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Power & Pipes

FERC, CFTC, and State Energy Law Developments

On July 19, the Federal Energy Regulatory Commission (FERC or Commission) issued a Notice of Proposed Rulemaking (NOPR) proposing to revise its regulations restricting certain officers and directors of public utilities from holding “interlocking” positions (i.e., positions in which an individual is simultaneously a director or officer of two different types of business entities covered by the regulations). The NOPR proposes a limited measure of relief from some of the Commission’s longstanding regulatory hurdles for public utility executives.

FERC’s interlock rules implement Section 305(b) of the Federal Power Act, which was enacted to ensure arm’s-length dealings between public utilities and the organizations furnishing financial services or electrical equipment to those utilities. Under the regulations, any person seeking to hold any of the following interlocking positions must file an application for approval from FERC before being appointed:

  • Officer or director of more than one public utility
  • Officer or director of a public utility and of any bank, trust company, banking association, or firm that is authorized by law to underwrite or participate in the marketing of securities of a public utility
  • Officer or director of a public utility and of any company supplying electrical equipment to a public utility

Certain other interlocking positions that do not present the same conflicts of interest are automatically authorized, so long as the individual holding those positions submits an informational report prior to performing or assuming any of his or her duties and responsibilities.

In addition to some housekeeping changes, FERC proposed to incorporate the following new provisions in its interlocking directorate regulations:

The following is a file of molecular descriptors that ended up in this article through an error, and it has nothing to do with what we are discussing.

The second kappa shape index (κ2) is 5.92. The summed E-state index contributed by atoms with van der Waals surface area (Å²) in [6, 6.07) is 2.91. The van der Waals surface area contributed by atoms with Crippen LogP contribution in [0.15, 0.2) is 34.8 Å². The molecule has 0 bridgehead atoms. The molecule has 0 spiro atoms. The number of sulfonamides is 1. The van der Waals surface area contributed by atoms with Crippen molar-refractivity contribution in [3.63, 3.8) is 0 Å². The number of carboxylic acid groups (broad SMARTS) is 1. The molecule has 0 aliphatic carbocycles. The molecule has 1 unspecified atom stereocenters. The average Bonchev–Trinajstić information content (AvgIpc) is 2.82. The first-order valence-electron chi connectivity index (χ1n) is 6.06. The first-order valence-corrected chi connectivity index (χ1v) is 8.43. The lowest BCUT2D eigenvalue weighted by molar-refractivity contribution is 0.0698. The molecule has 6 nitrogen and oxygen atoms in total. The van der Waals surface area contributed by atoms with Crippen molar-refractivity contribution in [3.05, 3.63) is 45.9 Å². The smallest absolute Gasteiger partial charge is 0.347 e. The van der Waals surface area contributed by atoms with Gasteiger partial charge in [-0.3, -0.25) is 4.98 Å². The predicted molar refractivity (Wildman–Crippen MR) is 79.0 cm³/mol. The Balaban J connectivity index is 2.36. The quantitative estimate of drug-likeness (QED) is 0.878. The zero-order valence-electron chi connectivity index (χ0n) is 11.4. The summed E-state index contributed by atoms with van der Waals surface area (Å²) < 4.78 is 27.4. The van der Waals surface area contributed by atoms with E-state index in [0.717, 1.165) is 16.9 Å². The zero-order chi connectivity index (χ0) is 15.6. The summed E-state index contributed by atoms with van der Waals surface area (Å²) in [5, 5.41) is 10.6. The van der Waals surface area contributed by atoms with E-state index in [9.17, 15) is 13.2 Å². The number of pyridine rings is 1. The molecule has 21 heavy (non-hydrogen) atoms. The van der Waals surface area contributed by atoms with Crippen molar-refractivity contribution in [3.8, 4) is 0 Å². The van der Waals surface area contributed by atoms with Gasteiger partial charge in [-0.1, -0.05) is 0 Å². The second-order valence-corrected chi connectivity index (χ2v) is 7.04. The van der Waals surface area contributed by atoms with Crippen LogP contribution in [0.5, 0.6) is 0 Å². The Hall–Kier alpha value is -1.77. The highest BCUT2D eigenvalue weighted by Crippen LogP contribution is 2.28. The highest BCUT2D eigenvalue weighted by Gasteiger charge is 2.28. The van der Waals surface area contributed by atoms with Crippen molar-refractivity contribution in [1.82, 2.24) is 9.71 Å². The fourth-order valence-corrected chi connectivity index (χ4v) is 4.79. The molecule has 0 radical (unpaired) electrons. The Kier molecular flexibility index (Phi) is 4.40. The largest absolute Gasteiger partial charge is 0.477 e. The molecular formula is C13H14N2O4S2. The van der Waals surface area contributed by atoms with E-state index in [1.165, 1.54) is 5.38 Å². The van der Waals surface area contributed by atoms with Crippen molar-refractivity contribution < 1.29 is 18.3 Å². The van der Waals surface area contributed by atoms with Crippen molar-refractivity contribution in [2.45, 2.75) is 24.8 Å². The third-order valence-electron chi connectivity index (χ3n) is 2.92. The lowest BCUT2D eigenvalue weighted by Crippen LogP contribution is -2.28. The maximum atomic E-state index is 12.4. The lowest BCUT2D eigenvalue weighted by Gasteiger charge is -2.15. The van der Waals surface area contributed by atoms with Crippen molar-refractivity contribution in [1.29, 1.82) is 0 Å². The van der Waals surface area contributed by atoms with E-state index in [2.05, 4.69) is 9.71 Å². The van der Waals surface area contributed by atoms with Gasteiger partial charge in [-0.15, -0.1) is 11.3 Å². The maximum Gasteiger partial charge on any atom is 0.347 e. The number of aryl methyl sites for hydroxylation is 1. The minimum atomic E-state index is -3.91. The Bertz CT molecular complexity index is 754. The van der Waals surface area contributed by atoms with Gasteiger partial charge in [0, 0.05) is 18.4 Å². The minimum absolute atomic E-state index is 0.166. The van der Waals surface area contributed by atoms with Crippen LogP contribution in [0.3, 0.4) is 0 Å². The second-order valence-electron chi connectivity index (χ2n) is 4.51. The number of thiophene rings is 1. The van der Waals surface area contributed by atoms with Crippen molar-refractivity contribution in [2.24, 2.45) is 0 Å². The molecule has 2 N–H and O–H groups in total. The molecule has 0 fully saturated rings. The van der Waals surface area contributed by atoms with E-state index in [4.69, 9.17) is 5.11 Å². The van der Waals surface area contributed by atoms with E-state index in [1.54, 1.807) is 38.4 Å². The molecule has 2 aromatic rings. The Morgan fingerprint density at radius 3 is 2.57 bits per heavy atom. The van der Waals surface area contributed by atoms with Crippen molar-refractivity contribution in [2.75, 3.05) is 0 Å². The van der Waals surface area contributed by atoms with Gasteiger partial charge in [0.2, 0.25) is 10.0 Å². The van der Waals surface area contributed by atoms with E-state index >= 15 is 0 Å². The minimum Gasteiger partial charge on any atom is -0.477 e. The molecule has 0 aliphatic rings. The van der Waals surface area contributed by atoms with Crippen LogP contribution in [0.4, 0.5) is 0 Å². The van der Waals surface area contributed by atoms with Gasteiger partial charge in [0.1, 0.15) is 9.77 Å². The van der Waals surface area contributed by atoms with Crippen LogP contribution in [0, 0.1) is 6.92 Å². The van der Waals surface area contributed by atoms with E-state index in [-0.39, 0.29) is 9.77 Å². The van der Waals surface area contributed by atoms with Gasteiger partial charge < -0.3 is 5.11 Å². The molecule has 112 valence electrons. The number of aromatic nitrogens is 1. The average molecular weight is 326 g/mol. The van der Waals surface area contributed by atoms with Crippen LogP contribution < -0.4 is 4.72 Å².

• New Automatic Authorization. The Commission proposed to automatically authorize an applicant for an interlocking position between a public utility and a bank, trust company, banking association, or firm authorized to market public utility securities. A number of these interlocks had already been authorized by legislation, to which FERC had not conformed its regulations. FERC explained that it intends to permit these interlocks when certain safeguards are in place to ensure arm’s-length bargaining between the entities supporting the interlocking position (e.g., the individual does not participate in certain deliberations on behalf of the utility to select the financial institution, the public utility selects underwriters by competitive solicitation, or the issuance of securities by the public utility is approved by the appropriate regulatory bodies). The Commission also proposed to revise its regulations on automatic interlocks to recognize that public utilities can be owned not just by a corporate entity, but by a natural person as well.
  • Consideration of Untimely Applications and Informational Reports. The Commission’s regulations inflexibly dictate that late-filed applications for interlocking positions and informational reports for automatically authorized interlocks will be automatically denied. However, the NOPR recognized that good-faith errors and administrative oversight can lead to late submissions, and that categorically denying untimely filings does nothing to prevent the abuses contemplated by Congress when it enacted Section 305 of the Federal Power Act. Therefore, the NOPR proposed to allow late-filed applications and informational reports to be considered on a case-by-case basis. An untimely interlock filer should consider carefully whether a good-faith basis exists for the late filing, or whether the traditional means of correcting the untimely appointment (by temporary resignation and reappointment with simultaneous FERC interlock filings) will be necessary.
  • Streamlined Filing Requirements. Under the current rules, individuals seeking interlocking positions must provide a significant amount of information in their applications, and are required to provide status updates to the Commission in the event of “material or substantial changes.” The NOPR proposed to streamline some of those requirements by eliminating the need for applications to list public utilities that do not have officers or directors, and exempting interlock holders from filing notices of change when assuming new, but similar, corporate positions.

Comments are due 60 days after publication in the Federal Register.